It’s not often that I find myself disagreeing with Stephen Fry quite so vehemently, but on this occasion I really can’t understand why he claims that the current row over MPs’ expenses is ‘not important’. It is important. Very important. Why? Well, here are some reasons:
- For years, Parliament have tried to presuade the public that most of our longest established professions, like medicine, teaching, academe and the law are not capable of regulating their own behaviour. One by one, each of them has been given an external and ‘independent’ body to which they must be accountable. The one seeming exception to this is, oddly enough, Parliament.
- As a result, seeing honourable members on our TV screens constantly using the excuse that these claims were within the rules are a bit rich considering they themselves wrote them. Where’s the outside scrutiny? Quis custodiet custodies? And even then, some MP’s are stretching these rules well beyond the point where Hooke’s Law might break down.
- Seeing footage like George Foulkes attempting to throw a smokescreen over the whole sorry business was an attempted (and wholly unsuccessful) act of sophistry. OK, so BBC newsreader/journalist Carrie Gracie arens £92000 a year. And yes, this is about 50% more than a basic backbencher’s salary. But any expenses she might claim are certainly not as generous as those doled out to MP’s, nor are they so laxly waved through on a misplaced assumption that they are reasonable. The audit trail is more rigorous and accountable. Apparently, the Fees Office warned the Speaker about this issue some time ago. What did he do? Diddly-friggin’-squat, that’s what.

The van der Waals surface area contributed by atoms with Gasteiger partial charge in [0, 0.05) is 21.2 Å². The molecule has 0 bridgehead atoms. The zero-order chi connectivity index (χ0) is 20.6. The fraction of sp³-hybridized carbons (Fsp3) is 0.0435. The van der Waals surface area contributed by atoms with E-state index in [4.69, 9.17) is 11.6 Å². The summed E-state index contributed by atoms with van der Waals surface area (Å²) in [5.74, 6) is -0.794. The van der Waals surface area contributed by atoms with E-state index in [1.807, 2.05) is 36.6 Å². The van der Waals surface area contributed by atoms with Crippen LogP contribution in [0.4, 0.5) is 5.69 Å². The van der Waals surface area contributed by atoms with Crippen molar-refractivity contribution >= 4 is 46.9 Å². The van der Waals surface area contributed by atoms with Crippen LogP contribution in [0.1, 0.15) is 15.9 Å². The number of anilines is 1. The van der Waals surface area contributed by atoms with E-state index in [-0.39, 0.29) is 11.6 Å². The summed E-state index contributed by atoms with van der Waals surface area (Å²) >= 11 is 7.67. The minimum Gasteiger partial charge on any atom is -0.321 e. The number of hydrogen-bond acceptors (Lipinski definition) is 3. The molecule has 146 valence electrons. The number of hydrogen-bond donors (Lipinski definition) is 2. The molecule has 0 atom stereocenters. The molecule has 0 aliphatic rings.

- On Saturday, Margaret Moran, the MP for Luton was questioned about her arrangements regarding second home allowances and spending on a house in Southampton. One of the justifications she gave was this:
“Any MP has to have a proper family life, they have to have the support of their partner.
“It is all within the claims policy and that’s why I’m angry about this because not only has it been very stressful for me and my family, it gives the incredibly misleading impression that somehow we’ve been dodgy, that we’ve been fraudulent or we’ve been corrupt. Nothing is further from the truth.”
What precisely makes her any different from the many people who spend long periods working away from home? They don’t get the chance to claim for multiple homes, or flip between them for convenience. In fact, if she was so bothered about her family in Southampton, why the fuck did she want to be an MP in Luton in the first place? Just a thought.
- And now of course we have the wholly unedifying spectacle, as the BBC’s Nick Robinson calls it, of My Shirt’s Hairier Than Yours. Part of Cameron’s insane rush to appear utterly moral is caused by his politican’s finely tuned and innate sense of crass opportunism, part of it caused by the knowledge that his own party are really no better because it is a cross-party problem with the entire culture of Westminster itself.
- But now we get to the meat; all through this, it has been claimed that Parliament ‘understands the public anger on the issue’ Well, clearly they don’t, judging by both actions and words. And the reason is the major problem: our political class has become so distanced from the people they represent that they are no longer even aware that what they are doing is somehow, at best, hugely insensitive during a recession where some people are struggling to even keep one roof over their heads, at worst large scale fraud of the sort which they have spent a deal of time piously berating the banking sector (though not undeservedly as it happens). MP’s may complain that £64000 a year is not enough. Indeed, compared to many in higher-powered London jobs it isn’t. But you know what? It’s still at least twice what most of their constituents earn each year, and more in many cases. And those constituents don’t have the lovely expenses cushion to break their fall either. Most people understand that MP’s do have some reasonble expenses, but there is a difference between making reasonable claims and what too many are doing now: taking the piss. It has to stop.